This requirement is high on our list of must-haves. We hope to stay healthy enough to walk every day and heading to the neighborhood grocery store for supplies is a routine we look forward to. SMA definitely meets this requirement. Our B&B was located on a hill that required about a 10 minute walk to get to the central plaza. Not a problem walking down hill but getting up was a different story. Although we have no problem navigating this today, adding another 10 years could make this less than desirable. Still, we could live closer to the ground level. Once you are in the town you can basically walk in any direction to find stores, restaurants and local attractions. Taxis are floating around but we never took one except to get back to the airport

(3) Cost of living

Prices were reasonable as far as food and meals, a big change from what we are used to at touristy spots like Baja. We did not look too closely at real estate prices but the fact that SMA is generating so much interest in American and Canadian ex pats suggests you will pay a bit more now than in the old days. Still compared to the Bay Area, the prices are quite attractive.

(4) Safety

Of course a few weeks before we took our trip we read about a major drug cartel boss being arrested while dining in downtown SMA. Already slightly paranoid when departing the security of the homeland I was a bit uneasy. However once there we found no reason to fear our surroundings. People were friendly and there were plenty of police watching the streets. Locals stressed the fact that the area was safe and we ended up agreeing. Still it is difficult and perhaps foolish to ignore stories about the corrupt government and the wide spread influence of various cartels – definitely something to consider in a retirement move.

(5) Proximity to friends and family

This is one area where SMA failed us. Our children are scattered around the Bay Area with three of four living within 15 minutes and the fourth a three hour drive down south. Moving to Mexico would prevent quick visits and impromptu get togethers. And if one of us needed help, the best we could do would be talk on the phone. It is reasonable to assume we would make new friends in SMA but the separation from family is a big negative.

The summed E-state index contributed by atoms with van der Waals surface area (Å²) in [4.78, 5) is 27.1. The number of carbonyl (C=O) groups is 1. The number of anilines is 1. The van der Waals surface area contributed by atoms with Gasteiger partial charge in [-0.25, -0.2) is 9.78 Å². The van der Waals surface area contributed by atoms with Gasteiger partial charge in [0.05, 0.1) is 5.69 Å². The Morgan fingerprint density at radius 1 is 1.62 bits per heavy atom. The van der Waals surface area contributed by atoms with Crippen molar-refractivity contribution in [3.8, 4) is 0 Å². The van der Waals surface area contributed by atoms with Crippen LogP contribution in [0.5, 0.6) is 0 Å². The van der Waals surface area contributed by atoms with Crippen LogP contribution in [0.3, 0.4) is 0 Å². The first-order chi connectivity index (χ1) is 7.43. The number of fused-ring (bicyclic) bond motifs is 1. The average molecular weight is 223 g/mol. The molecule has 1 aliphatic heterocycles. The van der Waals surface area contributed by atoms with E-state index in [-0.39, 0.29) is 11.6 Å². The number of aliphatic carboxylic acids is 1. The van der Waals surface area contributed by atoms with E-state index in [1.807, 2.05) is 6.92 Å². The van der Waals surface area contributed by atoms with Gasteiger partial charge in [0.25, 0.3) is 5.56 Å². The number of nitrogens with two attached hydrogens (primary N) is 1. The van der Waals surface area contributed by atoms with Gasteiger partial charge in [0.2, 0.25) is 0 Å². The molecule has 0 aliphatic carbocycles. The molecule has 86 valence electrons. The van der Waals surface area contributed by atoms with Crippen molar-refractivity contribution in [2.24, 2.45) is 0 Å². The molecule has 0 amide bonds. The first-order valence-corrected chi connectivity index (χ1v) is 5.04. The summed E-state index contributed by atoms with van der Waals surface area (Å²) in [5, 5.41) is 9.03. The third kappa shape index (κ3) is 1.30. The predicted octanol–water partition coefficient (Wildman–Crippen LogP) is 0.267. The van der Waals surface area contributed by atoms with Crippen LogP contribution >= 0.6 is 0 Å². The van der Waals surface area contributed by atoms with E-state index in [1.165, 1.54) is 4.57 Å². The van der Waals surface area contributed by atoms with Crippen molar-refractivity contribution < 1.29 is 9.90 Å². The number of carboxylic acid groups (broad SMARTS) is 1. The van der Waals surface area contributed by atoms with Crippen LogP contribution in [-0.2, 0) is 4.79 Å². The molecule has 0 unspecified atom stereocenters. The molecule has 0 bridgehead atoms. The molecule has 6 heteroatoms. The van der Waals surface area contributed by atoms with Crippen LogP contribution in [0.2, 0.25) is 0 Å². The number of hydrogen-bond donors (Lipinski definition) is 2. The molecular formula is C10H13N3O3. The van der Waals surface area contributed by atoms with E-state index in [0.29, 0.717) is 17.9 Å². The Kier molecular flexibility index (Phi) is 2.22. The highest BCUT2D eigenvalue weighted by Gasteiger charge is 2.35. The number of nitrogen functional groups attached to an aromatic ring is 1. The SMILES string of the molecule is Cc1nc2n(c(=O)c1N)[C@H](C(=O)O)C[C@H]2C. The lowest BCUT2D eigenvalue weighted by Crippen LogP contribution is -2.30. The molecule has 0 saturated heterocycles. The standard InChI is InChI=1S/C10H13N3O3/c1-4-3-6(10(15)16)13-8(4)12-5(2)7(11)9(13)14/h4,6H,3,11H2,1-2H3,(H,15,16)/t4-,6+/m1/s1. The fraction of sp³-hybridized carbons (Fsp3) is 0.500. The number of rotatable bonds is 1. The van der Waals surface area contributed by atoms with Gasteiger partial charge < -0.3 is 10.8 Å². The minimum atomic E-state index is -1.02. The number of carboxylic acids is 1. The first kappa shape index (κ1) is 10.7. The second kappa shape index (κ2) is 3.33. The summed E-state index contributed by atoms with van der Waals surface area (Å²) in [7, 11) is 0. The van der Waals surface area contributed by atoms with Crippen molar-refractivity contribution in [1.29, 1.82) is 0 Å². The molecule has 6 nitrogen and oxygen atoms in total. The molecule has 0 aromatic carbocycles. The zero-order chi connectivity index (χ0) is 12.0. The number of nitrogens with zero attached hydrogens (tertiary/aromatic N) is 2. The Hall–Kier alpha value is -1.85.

(6) Hospitals and healthcare

Fortunately we did not have the need for these services while on our trip. However before making any major decisions we would have to dig into the realities of healthcare in the area. As we get older we want to be near quality medical services and feel confident in the level of treatment we may receive.

(7) Local attractions

SMA has a unique history going back to 1542 when it was an important hub in the silver trade. Local architecture includes Colonial and Spanish influences and impressive SMALL woman by churchstructures are scattered throughout the area. And if you like exploring churches there are about 50 in the vicinity. The combination of local culture along with artists, writers and foreign retirees makes for plenty fun discoveries as you wander the streets.

(8) Public Transportation

Since SMA is relatively compact, we did not need public transportation on our trip. You can always find a taxi and local buses make regular trips to more distant neighborhoods. As long as our knees hold up we should be able to get where we need on foot.

(9) Community

We hope to retire where we know our neighbors and feel a part of the local community. SMA met this requirement. Despite the fact I do not speak the language people we met got their message across typically with a smile on their face. Ex pats make up approximately 15% of the town so you can usually run into someone who understands your wishes. Floating among the many families that filled the town plaza sharing in their happiness just by being there was a wonderful feeling.

After careful consideration we decided San Miguel Allende will remain on our list of favorite places to visit but will not become our new home. There are a lot of pluses but for us some of the negatives were most significant. It is a bit too far away from friends and family but we are already planning our return.